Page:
CICERO Center for International Climate Research is working to develop more reliable and informative seasonal forecasts. This could lead to huge savings for both energy traders and farmers, as well as for other weather-dependent industries.
Most people in the Nordic countries would describe this past summer as the best summer ever. The summer when people in the southern parts of Norway and Sweden could enjoy sunshine and temperatures of around 30 degrees almost every day for three months, and the summer where it almost didn’t rain.
It was, according to the Norwegian Meteorological institute, the hottest summer in Norway, at least since 1900 – which is the earliest year for which there is data available – and it was the summer when there was no point going further south in Europe to get some sun and warm weather.
Not good for everyone
But this summer was also the summer when lots of fires raged through the forests in Sweden and Norway, and the summer when both barbecuing and watering gardens became illegal in several places due to water shortages. It was the summer when people were encouraged to leave out drinking water for squirrels and hedgehogs to prevent them from dying of thirst.
And it was the summer that led to lots of failed crops and several farm animals being put down due to farmers fearing that they would not have enough grass and hay to feed them with the coming winter.
It was also the summer when several energy companies lost money after having sold their power production at way too low prices on the forward market, having expected electricity prices to plunge as soon as the enormous amounts of snow from the exceptionally long winter started to melt.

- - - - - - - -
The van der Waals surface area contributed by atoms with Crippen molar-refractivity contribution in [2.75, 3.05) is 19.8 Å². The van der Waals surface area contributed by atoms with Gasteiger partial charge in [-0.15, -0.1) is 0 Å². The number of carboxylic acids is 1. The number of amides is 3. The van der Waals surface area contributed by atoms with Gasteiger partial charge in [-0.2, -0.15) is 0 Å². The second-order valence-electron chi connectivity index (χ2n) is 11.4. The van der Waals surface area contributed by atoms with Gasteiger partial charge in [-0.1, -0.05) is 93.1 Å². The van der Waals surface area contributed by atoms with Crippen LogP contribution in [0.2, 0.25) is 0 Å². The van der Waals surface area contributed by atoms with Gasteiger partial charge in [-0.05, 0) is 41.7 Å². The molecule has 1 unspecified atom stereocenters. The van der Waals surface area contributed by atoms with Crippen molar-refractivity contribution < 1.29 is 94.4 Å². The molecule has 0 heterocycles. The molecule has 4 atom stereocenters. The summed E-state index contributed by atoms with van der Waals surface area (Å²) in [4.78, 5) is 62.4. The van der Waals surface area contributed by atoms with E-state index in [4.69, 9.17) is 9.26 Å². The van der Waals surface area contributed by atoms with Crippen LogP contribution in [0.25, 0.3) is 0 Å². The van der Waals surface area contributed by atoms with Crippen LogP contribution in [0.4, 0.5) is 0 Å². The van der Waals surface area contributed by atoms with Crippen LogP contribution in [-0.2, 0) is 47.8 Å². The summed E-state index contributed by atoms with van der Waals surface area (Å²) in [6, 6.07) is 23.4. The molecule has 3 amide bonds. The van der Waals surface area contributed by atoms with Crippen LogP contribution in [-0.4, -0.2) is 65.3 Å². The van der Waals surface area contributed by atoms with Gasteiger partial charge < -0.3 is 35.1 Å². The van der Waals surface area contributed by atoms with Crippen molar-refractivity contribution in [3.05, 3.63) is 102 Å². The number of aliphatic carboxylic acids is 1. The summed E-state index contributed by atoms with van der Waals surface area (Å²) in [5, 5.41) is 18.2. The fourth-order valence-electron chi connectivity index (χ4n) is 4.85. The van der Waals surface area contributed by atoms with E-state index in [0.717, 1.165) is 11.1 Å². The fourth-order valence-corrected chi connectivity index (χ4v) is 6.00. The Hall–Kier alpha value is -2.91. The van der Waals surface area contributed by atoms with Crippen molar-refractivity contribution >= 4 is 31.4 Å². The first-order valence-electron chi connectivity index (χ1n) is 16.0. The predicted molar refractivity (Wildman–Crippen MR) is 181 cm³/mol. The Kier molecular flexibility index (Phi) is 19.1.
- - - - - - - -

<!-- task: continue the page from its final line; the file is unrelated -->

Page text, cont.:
Inflated summer electricity prices
Electricity prices in Norway and Sweden tend to be higher in the winter than in the summer because people here use power for heating, and power demand falls as the weather warms and people start turning off their electrical heaters.
In addition, snow melt usually puts further pressure on electricity prices in these two countries because it fills up the hydropower reservoirs. This tends to lead to a large surplus of hydropower because producers are forced to generate power to reduce the water levels.
This year, however, spring was completely skipped, as winter quickly turned into summer around the month of May, and the weather changed from cold and snowy to hot and sunny. And with that, lots of snow simply just dried up instead of going into the hydropower reservoirs, reservoir levels became much lower than expected, and electricity prices rose sharply.
In July, the Nordic system price averaged EUR 51.70/MWh, markedly higher than January’s average of EUR 32.93/MWh, and almost double the level from July 2017, when the system price averaged EUR 26.37/MWh, according to Nord Pool Spot.
Money losses on failed bets in the power market
Following a three-month heatwave, August suddenly became cold and wet, and electricity prices in the forward market on contracts for delivery in the autumn started falling.
This again led to huge losses for some market players who had bought electricity at high prices in the forward market for delivery this coming winter, having bet on prices remaining inflated amid expectations of continued drier than normal weather.
The Nordic power contract for the fourth quarter of 2018 shed almost EUR 15 – or 25% –over the first three weeks of September, closing at EUR 44/MWh on 21 September on the EEX exchange.
Could perhaps have been prevented
As the examples show, there is a need for more reliable and informative seasonal forecasts – forecasts that would show whether the next three weeks or three months will be particularly dry or wet, or rather normal.